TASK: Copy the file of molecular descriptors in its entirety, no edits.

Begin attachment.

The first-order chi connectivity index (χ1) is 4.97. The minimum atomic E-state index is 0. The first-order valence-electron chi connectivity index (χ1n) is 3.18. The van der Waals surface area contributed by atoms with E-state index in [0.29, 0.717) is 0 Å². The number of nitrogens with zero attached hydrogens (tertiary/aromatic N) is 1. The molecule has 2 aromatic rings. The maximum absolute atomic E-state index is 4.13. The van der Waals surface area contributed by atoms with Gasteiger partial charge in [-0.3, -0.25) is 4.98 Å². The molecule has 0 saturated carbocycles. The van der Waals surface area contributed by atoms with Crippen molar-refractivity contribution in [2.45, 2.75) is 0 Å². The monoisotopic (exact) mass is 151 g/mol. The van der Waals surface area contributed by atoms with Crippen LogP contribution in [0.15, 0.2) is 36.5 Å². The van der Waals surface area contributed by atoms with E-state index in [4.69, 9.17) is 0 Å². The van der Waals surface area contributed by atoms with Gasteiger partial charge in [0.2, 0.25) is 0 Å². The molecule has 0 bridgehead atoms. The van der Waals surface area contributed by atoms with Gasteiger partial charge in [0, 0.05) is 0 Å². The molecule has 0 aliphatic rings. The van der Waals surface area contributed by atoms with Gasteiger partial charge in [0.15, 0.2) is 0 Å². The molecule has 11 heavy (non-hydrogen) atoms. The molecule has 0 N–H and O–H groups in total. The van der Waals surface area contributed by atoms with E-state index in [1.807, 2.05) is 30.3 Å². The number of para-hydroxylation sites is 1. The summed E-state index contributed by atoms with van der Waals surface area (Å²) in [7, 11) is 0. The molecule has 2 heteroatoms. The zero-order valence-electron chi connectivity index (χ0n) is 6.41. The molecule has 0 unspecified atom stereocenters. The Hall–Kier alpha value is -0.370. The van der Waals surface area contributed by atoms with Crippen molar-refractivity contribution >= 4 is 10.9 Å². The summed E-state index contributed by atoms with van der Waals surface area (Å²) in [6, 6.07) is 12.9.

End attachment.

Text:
The first-order chi connectivity index (χ1) is 4.97. The minimum atomic E-state index is 0. The first-order valence-electron chi connectivity index (χ1n) is 3.18. The van der Waals surface area contributed by atoms with E-state index in [0.29, 0.717) is 0 Å². The number of nitrogens with zero attached hydrogens (tertiary/aromatic N) is 1. The molecule has 2 aromatic rings. The maximum absolute atomic E-state index is 4.13. The van der Waals surface area contributed by atoms with Gasteiger partial charge in [-0.3, -0.25) is 4.98 Å². The molecule has 0 saturated carbocycles. The van der Waals surface area contributed by atoms with Crippen molar-refractivity contribution in [2.45, 2.75) is 0 Å². The monoisotopic (exact) mass is 151 g/mol. The van der Waals surface area contributed by atoms with Crippen LogP contribution in [0.15, 0.2) is 36.5 Å². The van der Waals surface area contributed by atoms with E-state index in [4.69, 9.17) is 0 Å². The van der Waals surface area contributed by atoms with Gasteiger partial charge in [0.2, 0.25) is 0 Å². The molecule has 0 bridgehead atoms. The van der Waals surface area contributed by atoms with Gasteiger partial charge in [0, 0.05) is 0 Å². The molecule has 0 aliphatic rings. The van der Waals surface area contributed by atoms with Gasteiger partial charge in [0.15, 0.2) is 0 Å². The molecule has 11 heavy (non-hydrogen) atoms. The molecule has 0 N–H and O–H groups in total. The van der Waals surface area contributed by atoms with E-state index in [1.807, 2.05) is 30.3 Å². The number of para-hydroxylation sites is 1. The summed E-state index contributed by atoms with van der Waals surface area (Å²) in [7, 11) is 0. The molecule has 2 heteroatoms. The zero-order valence-electron chi connectivity index (χ0n) is 6.41. The molecule has 0 unspecified atom stereocenters. The Hall–Kier alpha value is -0.370. The van der Waals surface area contributed by atoms with Crippen molar-refractivity contribution >= 4 is 10.9 Å². The summed E-state index contributed by atoms with van der Waals surface area (Å²) in [6, 6.07) is 12.9.